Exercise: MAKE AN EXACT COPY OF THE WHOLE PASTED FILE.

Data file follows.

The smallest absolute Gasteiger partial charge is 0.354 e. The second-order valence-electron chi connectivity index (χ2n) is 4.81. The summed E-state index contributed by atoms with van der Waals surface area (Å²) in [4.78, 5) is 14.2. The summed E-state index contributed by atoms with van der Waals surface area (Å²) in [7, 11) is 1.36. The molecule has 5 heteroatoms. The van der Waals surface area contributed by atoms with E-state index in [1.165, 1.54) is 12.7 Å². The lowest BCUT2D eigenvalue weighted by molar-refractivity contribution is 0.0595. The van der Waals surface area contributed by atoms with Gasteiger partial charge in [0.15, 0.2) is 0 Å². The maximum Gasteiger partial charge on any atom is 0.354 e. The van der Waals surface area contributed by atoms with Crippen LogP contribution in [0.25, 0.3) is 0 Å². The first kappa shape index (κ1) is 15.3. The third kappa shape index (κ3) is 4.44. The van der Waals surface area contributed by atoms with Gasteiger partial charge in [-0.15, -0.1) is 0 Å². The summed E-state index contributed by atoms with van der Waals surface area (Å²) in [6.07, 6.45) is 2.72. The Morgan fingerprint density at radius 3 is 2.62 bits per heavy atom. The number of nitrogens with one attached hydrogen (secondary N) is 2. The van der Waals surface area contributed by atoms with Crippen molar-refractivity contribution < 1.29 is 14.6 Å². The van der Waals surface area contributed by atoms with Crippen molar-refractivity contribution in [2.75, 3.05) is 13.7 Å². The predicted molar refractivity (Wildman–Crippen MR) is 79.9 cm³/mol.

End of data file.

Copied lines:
The smallest absolute Gasteiger partial charge is 0.354 e. The second-order valence-electron chi connectivity index (χ2n) is 4.81. The summed E-state index contributed by atoms with van der Waals surface area (Å²) in [4.78, 5) is 14.2. The summed E-state index contributed by atoms with van der Waals surface area (Å²) in [7, 11) is 1.36. The molecule has 5 heteroatoms. The van der Waals surface area contributed by atoms with E-state index in [1.165, 1.54) is 12.7 Å². The lowest BCUT2D eigenvalue weighted by molar-refractivity contribution is 0.0595. The van der Waals surface area contributed by atoms with Gasteiger partial charge in [0.15, 0.2) is 0 Å². The maximum Gasteiger partial charge on any atom is 0.354 e. The van der Waals surface area contributed by atoms with Crippen LogP contribution in [0.25, 0.3) is 0 Å². The first kappa shape index (κ1) is 15.3. The third kappa shape index (κ3) is 4.44. The van der Waals surface area contributed by atoms with Gasteiger partial charge in [-0.15, -0.1) is 0 Å². The summed E-state index contributed by atoms with van der Waals surface area (Å²) in [6.07, 6.45) is 2.72. The Morgan fingerprint density at radius 3 is 2.62 bits per heavy atom. The number of nitrogens with one attached hydrogen (secondary N) is 2. The van der Waals surface area contributed by atoms with Crippen molar-refractivity contribution < 1.29 is 14.6 Å². The van der Waals surface area contributed by atoms with Crippen molar-refractivity contribution in [2.75, 3.05) is 13.7 Å². The predicted molar refractivity (Wildman–Crippen MR) is 79.9 cm³/mol.